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cially when he has occasion to excite the softer passions of grief and pity, which is frequently the case in the earlier parts of his prophecies. These are chiefly poetical. The middle of his book is almost entirely historical, and is written in a plain prosaic style, suitable to historical narrative. On many occasions he is very elegant and sublime, especially in 1–59. which are wholly poetical, and in which the prophet approaches very near the sublimity of Isaiah.


ON THE LAMENTATIONS OF JEREMIAH. 1. Author, date, and argument of the book. - II. Synopsis of its

contents. — III. Observations on its style and structure. I. THAT Jeremiah was the author of the Elegies or Lamentations which bear his name, is evident, not only from a very antient and almost uninterrupted tradition, but also from the argument and style of the book, which correspond exactly with those of his prophecies.

Josephus, Jerome, Junius, Archbishop Usher, and other eminent writers, are of opinion that the Lamentations of Jeremiah were the same which are mentioned in 2 Chron. xxxv. 25. as being composed by the prophet on the death of the pious king Josiah, and which are there said to have been perpetuated by "an ordinance in Israel.” But, whatever may have become of those Lamentations, it is evident that these cannot possibly be the same : for their whole tenor plainly shows, that they were not composed till after the subversion of the kingdom of Judah. The calamities which Jeremiah had foretold in his prophecies are here deplored as having actually taken place, viz. the impositions of the false prophets who had seduced the people by their lying declarations, the destruction of the holy city and temple, the overthrow of the state, and the extermination of the people. But though it be allowed that the Lamentations were primarily intended as a pathetic description of present calamities, yet it has with great probability been conjectured that, while Jeremiah mourns the desolation of Judah and Jerusalem, he may be considered as prophetically painting the still greater miseries they were to suffer at some future time; and this seems plainly indicated by his referring to the time when the punishment of their iniquity shall be accomplished, and they shall no more be carried into captivity. (iv. 22.)?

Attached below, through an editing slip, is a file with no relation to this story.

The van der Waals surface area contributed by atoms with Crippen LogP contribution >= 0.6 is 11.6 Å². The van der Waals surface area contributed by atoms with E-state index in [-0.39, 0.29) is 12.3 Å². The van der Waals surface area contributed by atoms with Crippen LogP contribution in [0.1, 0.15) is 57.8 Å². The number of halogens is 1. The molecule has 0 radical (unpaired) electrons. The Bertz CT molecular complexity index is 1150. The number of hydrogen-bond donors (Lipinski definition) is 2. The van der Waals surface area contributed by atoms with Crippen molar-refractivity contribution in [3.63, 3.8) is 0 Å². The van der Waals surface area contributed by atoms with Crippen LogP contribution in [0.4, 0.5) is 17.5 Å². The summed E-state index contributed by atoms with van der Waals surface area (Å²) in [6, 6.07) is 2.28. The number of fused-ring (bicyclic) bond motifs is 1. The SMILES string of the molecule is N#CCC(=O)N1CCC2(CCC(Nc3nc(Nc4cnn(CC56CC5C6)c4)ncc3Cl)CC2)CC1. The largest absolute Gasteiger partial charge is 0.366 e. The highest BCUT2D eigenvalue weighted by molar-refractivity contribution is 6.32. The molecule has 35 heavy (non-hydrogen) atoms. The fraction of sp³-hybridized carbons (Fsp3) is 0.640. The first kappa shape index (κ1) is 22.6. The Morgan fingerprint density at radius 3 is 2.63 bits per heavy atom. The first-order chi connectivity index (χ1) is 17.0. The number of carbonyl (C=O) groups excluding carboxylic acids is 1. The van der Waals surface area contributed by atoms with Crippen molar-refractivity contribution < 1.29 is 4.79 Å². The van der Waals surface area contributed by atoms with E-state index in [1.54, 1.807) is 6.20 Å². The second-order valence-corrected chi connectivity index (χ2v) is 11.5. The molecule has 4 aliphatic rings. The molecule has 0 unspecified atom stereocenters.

II. This book, which in our Bible is divided into five chapters, consists of five distinct elegies ; viz. Elegy 1. The prophet begins with lamenting the sad reverse of

See the whole of ch. ix. ch. xiv. 17, &c. and xx. 14—18. 2 Bishop Tomline's Elements of Christian Theology, vol. i. pp. 112, 113.

fortune which his country had experienced, confessing at the same time that all her miseries were the just consequences of the national wickedness and rebellion against God. In the midst of his discourse, Jerusalem herself is personified, and introduced to continue the complaint, and humbly to solicit the divine compassion. Jahn is of opinion, that, in this elegy, Jeremiah deplores the deportation of king Jehoiachin, and ten thousand of the principal Jews, to Babylon. Compare 2 Kings xxiv. 8-17. and 2 Chron. xxxvi. 9, 10. Elegy 2. Jeremiah portrays the dire effects of the divine anger